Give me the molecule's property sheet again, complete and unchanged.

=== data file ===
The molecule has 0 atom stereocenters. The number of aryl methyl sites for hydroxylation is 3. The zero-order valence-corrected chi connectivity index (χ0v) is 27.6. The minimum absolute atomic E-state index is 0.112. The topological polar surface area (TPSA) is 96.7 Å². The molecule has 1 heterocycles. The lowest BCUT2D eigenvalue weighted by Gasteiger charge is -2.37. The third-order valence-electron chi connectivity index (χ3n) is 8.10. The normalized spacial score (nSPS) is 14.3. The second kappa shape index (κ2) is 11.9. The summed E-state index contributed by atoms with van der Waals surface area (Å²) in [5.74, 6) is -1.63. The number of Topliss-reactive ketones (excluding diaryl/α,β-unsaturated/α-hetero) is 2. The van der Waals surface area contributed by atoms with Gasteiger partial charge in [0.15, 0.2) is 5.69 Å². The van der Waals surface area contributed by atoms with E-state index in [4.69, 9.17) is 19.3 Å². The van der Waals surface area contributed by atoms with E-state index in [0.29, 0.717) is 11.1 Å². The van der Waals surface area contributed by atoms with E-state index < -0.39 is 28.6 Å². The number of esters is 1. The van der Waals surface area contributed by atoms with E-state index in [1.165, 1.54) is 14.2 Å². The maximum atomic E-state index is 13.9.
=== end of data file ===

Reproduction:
The molecule has 0 atom stereocenters. The number of aryl methyl sites for hydroxylation is 3. The zero-order valence-corrected chi connectivity index (χ0v) is 27.6. The minimum absolute atomic E-state index is 0.112. The topological polar surface area (TPSA) is 96.7 Å². The molecule has 1 heterocycles. The lowest BCUT2D eigenvalue weighted by Gasteiger charge is -2.37. The third-order valence-electron chi connectivity index (χ3n) is 8.10. The normalized spacial score (nSPS) is 14.3. The second kappa shape index (κ2) is 11.9. The summed E-state index contributed by atoms with van der Waals surface area (Å²) in [5.74, 6) is -1.63. The number of Topliss-reactive ketones (excluding diaryl/α,β-unsaturated/α-hetero) is 2. The van der Waals surface area contributed by atoms with Gasteiger partial charge in [0.15, 0.2) is 5.69 Å². The van der Waals surface area contributed by atoms with E-state index in [4.69, 9.17) is 19.3 Å². The van der Waals surface area contributed by atoms with E-state index in [0.29, 0.717) is 11.1 Å². The van der Waals surface area contributed by atoms with E-state index < -0.39 is 28.6 Å². The number of esters is 1. The van der Waals surface area contributed by atoms with E-state index in [1.165, 1.54) is 14.2 Å². The maximum atomic E-state index is 13.9.